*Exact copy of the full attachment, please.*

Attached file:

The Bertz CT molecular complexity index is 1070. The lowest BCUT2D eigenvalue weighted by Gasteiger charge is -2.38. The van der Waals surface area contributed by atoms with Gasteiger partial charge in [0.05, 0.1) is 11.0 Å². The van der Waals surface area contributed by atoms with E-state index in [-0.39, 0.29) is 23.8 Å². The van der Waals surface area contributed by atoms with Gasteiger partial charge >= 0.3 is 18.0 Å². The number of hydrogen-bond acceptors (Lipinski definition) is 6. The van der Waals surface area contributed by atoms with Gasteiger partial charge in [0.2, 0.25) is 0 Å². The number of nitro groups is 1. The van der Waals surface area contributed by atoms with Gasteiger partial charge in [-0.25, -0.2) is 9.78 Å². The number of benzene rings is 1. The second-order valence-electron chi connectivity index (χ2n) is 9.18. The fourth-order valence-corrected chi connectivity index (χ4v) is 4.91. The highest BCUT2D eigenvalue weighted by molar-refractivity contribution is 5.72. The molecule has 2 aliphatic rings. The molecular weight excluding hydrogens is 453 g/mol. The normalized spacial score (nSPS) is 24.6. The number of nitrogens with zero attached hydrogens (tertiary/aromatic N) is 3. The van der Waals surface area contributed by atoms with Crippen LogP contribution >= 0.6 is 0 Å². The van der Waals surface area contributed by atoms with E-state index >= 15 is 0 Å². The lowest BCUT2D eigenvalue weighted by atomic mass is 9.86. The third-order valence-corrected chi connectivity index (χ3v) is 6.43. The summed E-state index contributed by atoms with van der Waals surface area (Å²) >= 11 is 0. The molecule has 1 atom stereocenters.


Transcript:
The Bertz CT molecular complexity index is 1070. The lowest BCUT2D eigenvalue weighted by Gasteiger charge is -2.38. The van der Waals surface area contributed by atoms with Gasteiger partial charge in [0.05, 0.1) is 11.0 Å². The van der Waals surface area contributed by atoms with E-state index in [-0.39, 0.29) is 23.8 Å². The van der Waals surface area contributed by atoms with Gasteiger partial charge >= 0.3 is 18.0 Å². The number of hydrogen-bond acceptors (Lipinski definition) is 6. The van der Waals surface area contributed by atoms with Gasteiger partial charge in [0.2, 0.25) is 0 Å². The number of nitro groups is 1. The van der Waals surface area contributed by atoms with Gasteiger partial charge in [-0.25, -0.2) is 9.78 Å². The number of benzene rings is 1. The second-order valence-electron chi connectivity index (χ2n) is 9.18. The fourth-order valence-corrected chi connectivity index (χ4v) is 4.91. The highest BCUT2D eigenvalue weighted by molar-refractivity contribution is 5.72. The molecule has 2 aliphatic rings. The molecular weight excluding hydrogens is 453 g/mol. The normalized spacial score (nSPS) is 24.6. The number of nitrogens with zero attached hydrogens (tertiary/aromatic N) is 3. The van der Waals surface area contributed by atoms with Crippen LogP contribution >= 0.6 is 0 Å². The van der Waals surface area contributed by atoms with E-state index >= 15 is 0 Å². The lowest BCUT2D eigenvalue weighted by atomic mass is 9.86. The third-order valence-corrected chi connectivity index (χ3v) is 6.43. The summed E-state index contributed by atoms with van der Waals surface area (Å²) >= 11 is 0. The molecule has 1 atom stereocenters.